Nina Baym, Emeritus Professor of English at the UI, researched 343 women who published books about the American West between 1833 and 1927, and she describes these authors and their writings in her own book, Women Writers of the American West, 1833–1927. Basically, Baym’s work is a reference book, her hope being that her “overview of these writers and their books will provoke readers to find out more about them.”
Baym researched the women authors she features “by consulting literary and cultural histories, anthologies, biographical dictionaries, scholarly essays and monographs, booksellers’ catalogs, bibliographies, back-matter publishers’ book advertisements, internal references when one woman’s book refers to another’s, and innumerable web sites.” Baym acknowledges that she may have missed some important works and writes, “there are more out there, I’m sure, and I hope also that others will be motivated to find them.”
Baym explains that her descriptions are governed by three interests:
- How the authors portrayed women making lives for themselves in the West — what they gave to the West, and what it gave to them.
- How they represented the West.
- The author’s self presentation, as a western advocate or a western critic or something else.
Baym says of the writers she chose to cover: “A few of these authors are known to everybody who works in American literature; others are known to specialists; but many are unknown, and the whole array has never been put on record.” In all, 640 or so books are discussed, and Baym acknowledges that she’s covering a lot of territory: “I sacrifice depth for breadth.” Moreover, she doesn’t consider her book to be definitive: “I’m opening the subject and not saying the last word about it.”
Women Writers of the American West can serve as a springboard to discovering recommended books by women writers of the American frontier era, or as a supplement to an already familiar book or author. It is impressive for its depth of research, the author’s enthusiasm for the subject matter, and its clearness of writing. I’d describe it as a very accessible scholarly book — if you have an enthusiasm for the humanities in general, a particular region of the American West, or women’s studies overall, this book could be useful to you, although it’s not necessarily the kind of book you read cover to cover. I got the most from the first chapter, where Baym shares general thoughts and observations — some strong quotes follow.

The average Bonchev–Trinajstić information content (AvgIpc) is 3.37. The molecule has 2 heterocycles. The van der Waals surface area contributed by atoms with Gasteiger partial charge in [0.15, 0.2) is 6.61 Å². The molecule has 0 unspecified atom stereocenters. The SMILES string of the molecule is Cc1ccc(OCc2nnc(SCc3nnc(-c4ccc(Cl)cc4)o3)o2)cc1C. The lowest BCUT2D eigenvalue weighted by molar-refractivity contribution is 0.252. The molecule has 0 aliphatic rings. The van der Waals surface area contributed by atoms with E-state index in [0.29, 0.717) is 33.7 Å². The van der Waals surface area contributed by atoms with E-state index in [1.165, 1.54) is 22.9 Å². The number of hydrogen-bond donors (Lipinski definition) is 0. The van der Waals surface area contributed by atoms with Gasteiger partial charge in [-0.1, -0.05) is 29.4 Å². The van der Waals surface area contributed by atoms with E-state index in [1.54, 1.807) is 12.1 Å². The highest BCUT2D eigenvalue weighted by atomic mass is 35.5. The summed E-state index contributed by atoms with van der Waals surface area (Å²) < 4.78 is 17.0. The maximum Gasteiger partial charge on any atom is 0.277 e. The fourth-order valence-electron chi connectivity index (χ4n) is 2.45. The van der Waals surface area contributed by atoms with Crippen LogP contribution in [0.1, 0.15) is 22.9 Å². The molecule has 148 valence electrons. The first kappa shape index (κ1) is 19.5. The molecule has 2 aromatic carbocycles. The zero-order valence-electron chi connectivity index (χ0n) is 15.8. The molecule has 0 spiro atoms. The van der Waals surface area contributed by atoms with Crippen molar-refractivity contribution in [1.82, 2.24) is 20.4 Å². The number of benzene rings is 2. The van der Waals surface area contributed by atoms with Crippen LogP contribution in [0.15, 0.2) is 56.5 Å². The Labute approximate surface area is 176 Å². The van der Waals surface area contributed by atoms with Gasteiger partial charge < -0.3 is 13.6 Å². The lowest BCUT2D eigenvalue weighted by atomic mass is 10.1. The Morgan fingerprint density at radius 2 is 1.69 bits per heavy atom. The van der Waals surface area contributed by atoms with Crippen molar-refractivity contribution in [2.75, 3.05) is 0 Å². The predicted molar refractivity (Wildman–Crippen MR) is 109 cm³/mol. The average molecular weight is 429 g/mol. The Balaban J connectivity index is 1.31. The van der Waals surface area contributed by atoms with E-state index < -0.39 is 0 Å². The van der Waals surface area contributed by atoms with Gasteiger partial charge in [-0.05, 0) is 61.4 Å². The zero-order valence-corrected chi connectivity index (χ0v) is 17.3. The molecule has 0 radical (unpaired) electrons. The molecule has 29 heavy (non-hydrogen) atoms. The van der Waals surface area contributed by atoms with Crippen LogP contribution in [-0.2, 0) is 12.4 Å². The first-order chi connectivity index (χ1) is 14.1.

The first line of the book:
A woman author’s name here, another there — in parentheses, a footnote, a bibliography. How could there be books about the American West, when everybody knew that topic was reserved for male authors?
An expression of admiration for the women authors she covers:
They hadn’t noticed that the West was a subject reserved for male authors.
Female versus male authors of the American West on violent subject matter:
They avoided the violent male plots typical of the dime novel and its successor, the movie western. Norris Yates, whose Gender and Genre compared formula westerns by men and women, found the women’s books light on violence, and also much more interested in women’s stories than men’s stories.
Who women writers of the American West were writing for:
Though the women were aware of men’s writing, direct engagement with men’s books is not the norm. Dime novels and the movie western are scorned, but not for their masculinity so much as for their immaturity and unreliability. Women’s books tended to center on women because women readers were their target audience.
Women writers and Manifest Destiny: